Studies are underway to determine if the recommended one gram per box is the best rate. Studies in Florida indicated 4 gms of acid might work better. Oregon State University has a series of studies looking at rate and treatment frequency. It may be that 2 gms per box will statistically do as well as 4 gms while giving improved mite drop over 1 gm/box. Stay tuned for results.

If you use oxalic, vaporization or dribble, you should follow the label directions for proper amounts to use. Follow the evaporation device manufacturer’s recommendation on frequency of use. If after application there are crystals left in the applicator dish or a liquid has formed in the dish you likely did not get an adequate application. Check your battery to be sure it is heating the applicator wand to the proper temperature to turn the crystals into the gaseous form.

Oxalic is a good tool for mite control this month. It will help “clean” the adult bees of mites for next spring so colonies can begin to raise new adult replacements for the aging adult population and expand. Colonies also obviously need enough honey for whatever the winter weather is where you overwinter.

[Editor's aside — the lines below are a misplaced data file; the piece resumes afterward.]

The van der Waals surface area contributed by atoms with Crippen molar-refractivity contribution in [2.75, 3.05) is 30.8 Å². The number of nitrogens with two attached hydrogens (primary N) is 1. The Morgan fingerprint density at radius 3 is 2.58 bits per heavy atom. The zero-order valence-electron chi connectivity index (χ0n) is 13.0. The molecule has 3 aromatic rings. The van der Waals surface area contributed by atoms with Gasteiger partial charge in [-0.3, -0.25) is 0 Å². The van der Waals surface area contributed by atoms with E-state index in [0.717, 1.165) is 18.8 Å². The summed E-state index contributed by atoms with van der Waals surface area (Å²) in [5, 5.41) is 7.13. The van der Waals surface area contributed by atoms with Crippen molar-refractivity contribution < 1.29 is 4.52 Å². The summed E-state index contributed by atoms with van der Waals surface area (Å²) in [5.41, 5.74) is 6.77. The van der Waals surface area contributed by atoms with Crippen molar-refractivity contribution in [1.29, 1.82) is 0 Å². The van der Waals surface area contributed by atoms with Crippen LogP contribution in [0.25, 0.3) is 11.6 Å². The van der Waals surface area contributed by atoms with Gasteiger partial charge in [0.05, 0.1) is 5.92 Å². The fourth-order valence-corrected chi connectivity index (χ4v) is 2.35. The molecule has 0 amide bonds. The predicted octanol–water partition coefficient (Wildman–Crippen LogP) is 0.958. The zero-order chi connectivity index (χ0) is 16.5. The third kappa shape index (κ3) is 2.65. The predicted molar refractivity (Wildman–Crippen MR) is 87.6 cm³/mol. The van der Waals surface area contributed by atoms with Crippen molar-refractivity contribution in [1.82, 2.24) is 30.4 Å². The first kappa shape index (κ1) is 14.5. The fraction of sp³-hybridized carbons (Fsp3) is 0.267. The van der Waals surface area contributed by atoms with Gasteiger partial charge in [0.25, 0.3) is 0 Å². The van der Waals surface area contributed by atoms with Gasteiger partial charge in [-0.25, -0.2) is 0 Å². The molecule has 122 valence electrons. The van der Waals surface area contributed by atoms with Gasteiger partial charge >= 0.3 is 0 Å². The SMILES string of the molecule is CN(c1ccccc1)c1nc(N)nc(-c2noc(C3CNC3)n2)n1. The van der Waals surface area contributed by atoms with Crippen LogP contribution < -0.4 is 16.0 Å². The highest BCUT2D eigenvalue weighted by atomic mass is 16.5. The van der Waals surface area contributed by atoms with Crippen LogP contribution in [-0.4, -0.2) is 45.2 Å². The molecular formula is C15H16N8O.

Moving bees

Is your colony at a less than ideal location in your yard or apiary? Maybe a swarm you captured and left in the box at the site has now grown into a full-sized colony? Or the bee flight path interfered with your yard/garden work or with a neighbor? Or you just need to reorganize where things are in your yard/apiary? December is a good time to rearrange the siting of colonies.

You can move your bees from one location to another when the weather forecast is for sustained cooler weather. You do not need follow the “three feet or three miles” rule. Bees probably never made that rule anyway. What you do not want to do is have adult bees from the cluster fall to the bottom board and then become too chilled to regroup as a cluster.